Climate Change Aid Pledges Go Unfulfilled in Indonesia
Fidelis E. Satriastanti, ID/Alina Musta’idah & Arientha Primanita
“Indonesia’s fishermen used to be able to go out to sea on average 180 days out of the year,” says Abdul Hakim, an activist from the People’s Coalition for Food Sovereignty.
“Now they can only go out 150 days a year. That’s resulted in a decline in their productivity.”
He blames the problem on higher waves and rougher seas that have increased in frequency in recent years as a result of climate change.
A sprawling archipelago that is highly dependent on maritime activities, Indonesia is widely considered by experts to be at particularly high risk of climate change effects on the world’s oceans.
Abdul acknowledges the seriousness of the threat but says the government doesn’t seem to have taken the same view. In fact, he says, the state has yet to allocate any funding for efforts to mitigate and adapt to climate change’s effects.
“There’s nothing, no money to address climate change, even though the fisheries sector will be hard hit by this problem,” he says.
He argues that mitigation and adaptation efforts for the maritime sector alone will require up to 5 percent of the state budget. But even now, he says, the entire budget for the Maritime Affairs and Fisheries Ministry is just 0.3 percent of the state budget.
Lack of clarity
The issue of funding for climate change mitigation and adaptation efforts for developing and at-risk countries is expected to be high on the agenda at the United Nations Framework Convention on Climate Change conference in Doha in November.
The UNFCCC conference in Copenhagen in 2009 drew a commitment from developed countries to set up a Green Climate Fund that would raise $30 billion over the 2010-12 period.
The Copenhagen Accord also agreed to a target “for the world to raise $100 billion per year by 2020, from ‘a wide variety of sources,’ to help developing countries cut carbon emissions,” and promised that “new multilateral funding for adaptation will be delivered, with a governance structure.”
But activists in Indonesia rankle at the lack of details on specific allocations or on progress in emissions-reduction initiatives already being carried out.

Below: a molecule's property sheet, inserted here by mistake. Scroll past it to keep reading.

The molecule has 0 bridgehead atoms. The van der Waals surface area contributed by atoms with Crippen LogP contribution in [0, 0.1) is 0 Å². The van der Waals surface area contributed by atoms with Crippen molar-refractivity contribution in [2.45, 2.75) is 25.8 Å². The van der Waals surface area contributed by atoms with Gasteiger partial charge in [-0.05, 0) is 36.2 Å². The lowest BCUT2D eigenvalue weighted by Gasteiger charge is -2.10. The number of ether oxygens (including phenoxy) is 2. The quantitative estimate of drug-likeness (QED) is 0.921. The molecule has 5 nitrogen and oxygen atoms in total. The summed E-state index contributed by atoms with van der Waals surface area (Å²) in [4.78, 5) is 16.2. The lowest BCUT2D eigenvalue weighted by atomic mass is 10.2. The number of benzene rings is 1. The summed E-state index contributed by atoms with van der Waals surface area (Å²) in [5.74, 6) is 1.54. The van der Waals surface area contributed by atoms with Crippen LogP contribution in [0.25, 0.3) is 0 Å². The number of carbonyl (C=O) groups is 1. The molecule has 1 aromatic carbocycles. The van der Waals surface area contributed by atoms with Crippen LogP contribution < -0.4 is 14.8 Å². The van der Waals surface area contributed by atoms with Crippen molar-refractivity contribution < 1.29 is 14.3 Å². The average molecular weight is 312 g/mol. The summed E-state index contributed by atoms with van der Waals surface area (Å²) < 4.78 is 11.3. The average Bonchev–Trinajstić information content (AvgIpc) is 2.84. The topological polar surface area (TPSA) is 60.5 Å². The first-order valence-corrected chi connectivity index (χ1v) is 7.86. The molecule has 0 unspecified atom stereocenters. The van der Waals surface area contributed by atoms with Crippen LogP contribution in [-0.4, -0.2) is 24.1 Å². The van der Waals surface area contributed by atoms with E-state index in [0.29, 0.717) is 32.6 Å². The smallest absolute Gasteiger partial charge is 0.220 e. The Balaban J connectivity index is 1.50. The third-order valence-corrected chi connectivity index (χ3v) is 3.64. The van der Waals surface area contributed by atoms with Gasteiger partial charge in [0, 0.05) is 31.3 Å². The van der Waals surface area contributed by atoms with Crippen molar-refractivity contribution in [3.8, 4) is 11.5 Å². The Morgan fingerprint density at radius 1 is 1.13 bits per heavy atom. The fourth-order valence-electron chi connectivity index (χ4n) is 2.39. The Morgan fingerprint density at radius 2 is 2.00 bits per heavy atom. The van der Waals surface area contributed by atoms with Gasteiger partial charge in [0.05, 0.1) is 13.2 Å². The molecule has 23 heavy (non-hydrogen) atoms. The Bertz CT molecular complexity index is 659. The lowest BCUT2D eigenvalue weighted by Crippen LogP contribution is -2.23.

“We have absolutely no idea what’s going on with the Green Climate Fund or what they call fast-start financing,” says Dani Setiawan, chairman of the Anti-Debt Coalition. “What’s been achieved? What progress is being made? Nothing’s being published.”
He says the 2010-12 funding that developed nations committed to providing now amounts to $28.2 billion but emphasizes that much of it is not “new and additional,” as stipulated in the Copenhagen Accord.
“Several countries have simply included commitments into this fund that they had previously committed elsewhere,” he says.
“So, a lot of the climate funding for developing countries like Indonesia has strings attached.”
Dani says he is skeptical that any agreement on a clear funding mechanism will be ironed out at the Doha talks.
“Given the ongoing global economic crisis and the lack of clarity on the funding issue at a recent conference in Bangkok, it will be difficult to resolve this issue at Doha,” he says.
That pessimism is shared by Siti Maimunah, coordinator of the Civil Society Forum for Climate Justice (CSF).
“What we’re sure about is that the effects of climate change will increase and spread,” she says.
“What’s not certain, though, is that the talks will result in policies to protect communities from these effects.”
A senior government official, however, says Indonesia should not depend on international funding for its mitigation and adaptation programs.
Adapting to climate change effects, says Arief Yuwono, the environment minister’s deputy for environmental damage and climate change, can be incorporated into existing programs with the involvement of local communities.
“Adaptation is different from mitigation, where the funding comes after the fact,” he says.